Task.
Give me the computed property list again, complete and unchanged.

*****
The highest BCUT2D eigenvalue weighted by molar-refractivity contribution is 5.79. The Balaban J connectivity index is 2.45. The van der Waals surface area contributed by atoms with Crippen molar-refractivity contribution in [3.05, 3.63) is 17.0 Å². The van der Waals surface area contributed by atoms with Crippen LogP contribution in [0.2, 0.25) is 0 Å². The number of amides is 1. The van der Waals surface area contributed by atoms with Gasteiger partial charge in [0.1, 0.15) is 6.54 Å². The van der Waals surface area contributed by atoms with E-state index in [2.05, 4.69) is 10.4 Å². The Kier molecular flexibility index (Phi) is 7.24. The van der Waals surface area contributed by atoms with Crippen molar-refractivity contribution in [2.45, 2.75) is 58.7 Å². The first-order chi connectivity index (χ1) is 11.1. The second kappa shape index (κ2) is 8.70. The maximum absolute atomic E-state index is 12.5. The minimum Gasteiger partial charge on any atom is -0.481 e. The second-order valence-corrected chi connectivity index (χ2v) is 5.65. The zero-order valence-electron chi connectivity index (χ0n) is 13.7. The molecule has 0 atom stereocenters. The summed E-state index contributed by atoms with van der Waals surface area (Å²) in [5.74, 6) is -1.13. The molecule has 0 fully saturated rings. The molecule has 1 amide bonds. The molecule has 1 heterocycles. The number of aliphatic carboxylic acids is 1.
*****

The highest BCUT2D eigenvalue weighted by molar-refractivity contribution is 5.79. The Balaban J connectivity index is 2.45. The van der Waals surface area contributed by atoms with Crippen molar-refractivity contribution in [3.05, 3.63) is 17.0 Å². The van der Waals surface area contributed by atoms with Crippen LogP contribution in [0.2, 0.25) is 0 Å². The number of amides is 1. The van der Waals surface area contributed by atoms with Gasteiger partial charge in [0.1, 0.15) is 6.54 Å². The van der Waals surface area contributed by atoms with E-state index in [2.05, 4.69) is 10.4 Å². The Kier molecular flexibility index (Phi) is 7.24. The van der Waals surface area contributed by atoms with Crippen molar-refractivity contribution in [2.45, 2.75) is 58.7 Å². The first-order chi connectivity index (χ1) is 11.1. The second kappa shape index (κ2) is 8.70. The maximum absolute atomic E-state index is 12.5. The minimum Gasteiger partial charge on any atom is -0.481 e. The second-order valence-corrected chi connectivity index (χ2v) is 5.65. The zero-order valence-electron chi connectivity index (χ0n) is 13.7. The molecule has 0 atom stereocenters. The summed E-state index contributed by atoms with van der Waals surface area (Å²) in [5.74, 6) is -1.13. The molecule has 0 fully saturated rings. The molecule has 1 amide bonds. The molecule has 1 heterocycles. The number of aliphatic carboxylic acids is 1.